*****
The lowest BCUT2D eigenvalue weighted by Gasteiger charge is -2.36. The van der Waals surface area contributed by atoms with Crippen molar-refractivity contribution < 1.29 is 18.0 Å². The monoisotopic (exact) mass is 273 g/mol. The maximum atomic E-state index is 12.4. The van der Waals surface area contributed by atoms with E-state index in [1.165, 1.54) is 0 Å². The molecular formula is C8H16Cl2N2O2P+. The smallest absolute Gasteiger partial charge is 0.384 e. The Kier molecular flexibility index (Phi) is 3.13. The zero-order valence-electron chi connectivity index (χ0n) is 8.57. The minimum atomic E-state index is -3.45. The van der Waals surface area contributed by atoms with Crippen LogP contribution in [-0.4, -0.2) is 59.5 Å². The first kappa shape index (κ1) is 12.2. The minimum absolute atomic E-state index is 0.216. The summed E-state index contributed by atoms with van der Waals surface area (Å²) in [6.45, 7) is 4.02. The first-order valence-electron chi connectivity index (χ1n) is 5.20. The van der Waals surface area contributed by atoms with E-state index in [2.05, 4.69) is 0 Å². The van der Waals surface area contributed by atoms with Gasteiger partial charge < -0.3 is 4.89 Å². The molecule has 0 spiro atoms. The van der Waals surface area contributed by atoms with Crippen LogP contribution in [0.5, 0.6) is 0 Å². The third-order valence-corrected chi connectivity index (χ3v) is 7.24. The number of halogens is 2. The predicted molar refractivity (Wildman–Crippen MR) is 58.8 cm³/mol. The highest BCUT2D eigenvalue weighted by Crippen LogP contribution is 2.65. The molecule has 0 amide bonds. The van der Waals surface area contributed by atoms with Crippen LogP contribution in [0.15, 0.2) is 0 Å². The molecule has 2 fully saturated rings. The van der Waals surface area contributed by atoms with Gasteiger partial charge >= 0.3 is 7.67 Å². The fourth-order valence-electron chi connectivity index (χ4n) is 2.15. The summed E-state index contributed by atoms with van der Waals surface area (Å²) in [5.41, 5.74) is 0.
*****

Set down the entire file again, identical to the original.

The lowest BCUT2D eigenvalue weighted by Gasteiger charge is -2.36. The van der Waals surface area contributed by atoms with Crippen molar-refractivity contribution < 1.29 is 18.0 Å². The monoisotopic (exact) mass is 273 g/mol. The maximum atomic E-state index is 12.4. The van der Waals surface area contributed by atoms with E-state index in [1.165, 1.54) is 0 Å². The molecular formula is C8H16Cl2N2O2P+. The smallest absolute Gasteiger partial charge is 0.384 e. The Kier molecular flexibility index (Phi) is 3.13. The zero-order valence-electron chi connectivity index (χ0n) is 8.57. The minimum atomic E-state index is -3.45. The van der Waals surface area contributed by atoms with Crippen LogP contribution in [-0.4, -0.2) is 59.5 Å². The first kappa shape index (κ1) is 12.2. The minimum absolute atomic E-state index is 0.216. The summed E-state index contributed by atoms with van der Waals surface area (Å²) in [6.45, 7) is 4.02. The first-order valence-electron chi connectivity index (χ1n) is 5.20. The van der Waals surface area contributed by atoms with E-state index in [2.05, 4.69) is 0 Å². The van der Waals surface area contributed by atoms with Gasteiger partial charge < -0.3 is 4.89 Å². The molecule has 0 spiro atoms. The van der Waals surface area contributed by atoms with Crippen LogP contribution in [0.5, 0.6) is 0 Å². The third-order valence-corrected chi connectivity index (χ3v) is 7.24. The number of halogens is 2. The predicted molar refractivity (Wildman–Crippen MR) is 58.8 cm³/mol. The highest BCUT2D eigenvalue weighted by Crippen LogP contribution is 2.65. The molecule has 0 amide bonds. The van der Waals surface area contributed by atoms with Crippen LogP contribution in [0.15, 0.2) is 0 Å². The molecule has 2 fully saturated rings. The van der Waals surface area contributed by atoms with Gasteiger partial charge >= 0.3 is 7.67 Å². The fourth-order valence-electron chi connectivity index (χ4n) is 2.15. The summed E-state index contributed by atoms with van der Waals surface area (Å²) in [5.41, 5.74) is 0.